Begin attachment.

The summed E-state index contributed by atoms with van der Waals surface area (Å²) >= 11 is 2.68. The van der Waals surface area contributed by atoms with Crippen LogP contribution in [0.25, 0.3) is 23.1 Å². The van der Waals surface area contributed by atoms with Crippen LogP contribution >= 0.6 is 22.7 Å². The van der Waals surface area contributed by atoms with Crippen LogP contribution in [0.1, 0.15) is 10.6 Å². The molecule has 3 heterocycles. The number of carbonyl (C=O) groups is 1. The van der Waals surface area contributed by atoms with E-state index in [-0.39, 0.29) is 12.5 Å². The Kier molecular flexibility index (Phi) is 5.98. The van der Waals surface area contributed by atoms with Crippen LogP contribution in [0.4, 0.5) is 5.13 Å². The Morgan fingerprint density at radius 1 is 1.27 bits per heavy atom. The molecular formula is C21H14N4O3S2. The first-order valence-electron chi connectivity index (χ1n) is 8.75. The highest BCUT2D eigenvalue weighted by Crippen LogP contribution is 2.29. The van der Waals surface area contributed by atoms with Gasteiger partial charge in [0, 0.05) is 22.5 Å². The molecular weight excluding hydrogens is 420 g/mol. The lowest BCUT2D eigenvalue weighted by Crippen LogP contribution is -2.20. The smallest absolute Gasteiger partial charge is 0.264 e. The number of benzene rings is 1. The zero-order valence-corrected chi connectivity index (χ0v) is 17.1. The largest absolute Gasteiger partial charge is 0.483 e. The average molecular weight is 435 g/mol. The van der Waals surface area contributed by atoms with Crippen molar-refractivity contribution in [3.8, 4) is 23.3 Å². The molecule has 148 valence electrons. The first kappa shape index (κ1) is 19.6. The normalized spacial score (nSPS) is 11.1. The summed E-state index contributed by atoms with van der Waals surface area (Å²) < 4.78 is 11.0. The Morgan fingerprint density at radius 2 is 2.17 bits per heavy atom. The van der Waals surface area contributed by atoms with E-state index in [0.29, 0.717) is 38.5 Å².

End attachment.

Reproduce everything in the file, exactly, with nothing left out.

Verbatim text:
The summed E-state index contributed by atoms with van der Waals surface area (Å²) >= 11 is 2.68. The van der Waals surface area contributed by atoms with Crippen LogP contribution in [0.25, 0.3) is 23.1 Å². The van der Waals surface area contributed by atoms with Crippen LogP contribution >= 0.6 is 22.7 Å². The van der Waals surface area contributed by atoms with Crippen LogP contribution in [0.1, 0.15) is 10.6 Å². The molecule has 3 heterocycles. The number of carbonyl (C=O) groups is 1. The van der Waals surface area contributed by atoms with E-state index in [-0.39, 0.29) is 12.5 Å². The Kier molecular flexibility index (Phi) is 5.98. The van der Waals surface area contributed by atoms with Crippen LogP contribution in [0.4, 0.5) is 5.13 Å². The Morgan fingerprint density at radius 1 is 1.27 bits per heavy atom. The molecular formula is C21H14N4O3S2. The first-order valence-electron chi connectivity index (χ1n) is 8.75. The highest BCUT2D eigenvalue weighted by Crippen LogP contribution is 2.29. The van der Waals surface area contributed by atoms with Gasteiger partial charge in [0, 0.05) is 22.5 Å². The molecular weight excluding hydrogens is 420 g/mol. The lowest BCUT2D eigenvalue weighted by Crippen LogP contribution is -2.20. The smallest absolute Gasteiger partial charge is 0.264 e. The number of benzene rings is 1. The zero-order valence-corrected chi connectivity index (χ0v) is 17.1. The largest absolute Gasteiger partial charge is 0.483 e. The average molecular weight is 435 g/mol. The van der Waals surface area contributed by atoms with Crippen molar-refractivity contribution in [3.8, 4) is 23.3 Å². The molecule has 148 valence electrons. The first kappa shape index (κ1) is 19.6. The normalized spacial score (nSPS) is 11.1. The summed E-state index contributed by atoms with van der Waals surface area (Å²) < 4.78 is 11.0. The Morgan fingerprint density at radius 2 is 2.17 bits per heavy atom. The van der Waals surface area contributed by atoms with E-state index in [0.29, 0.717) is 38.5 Å².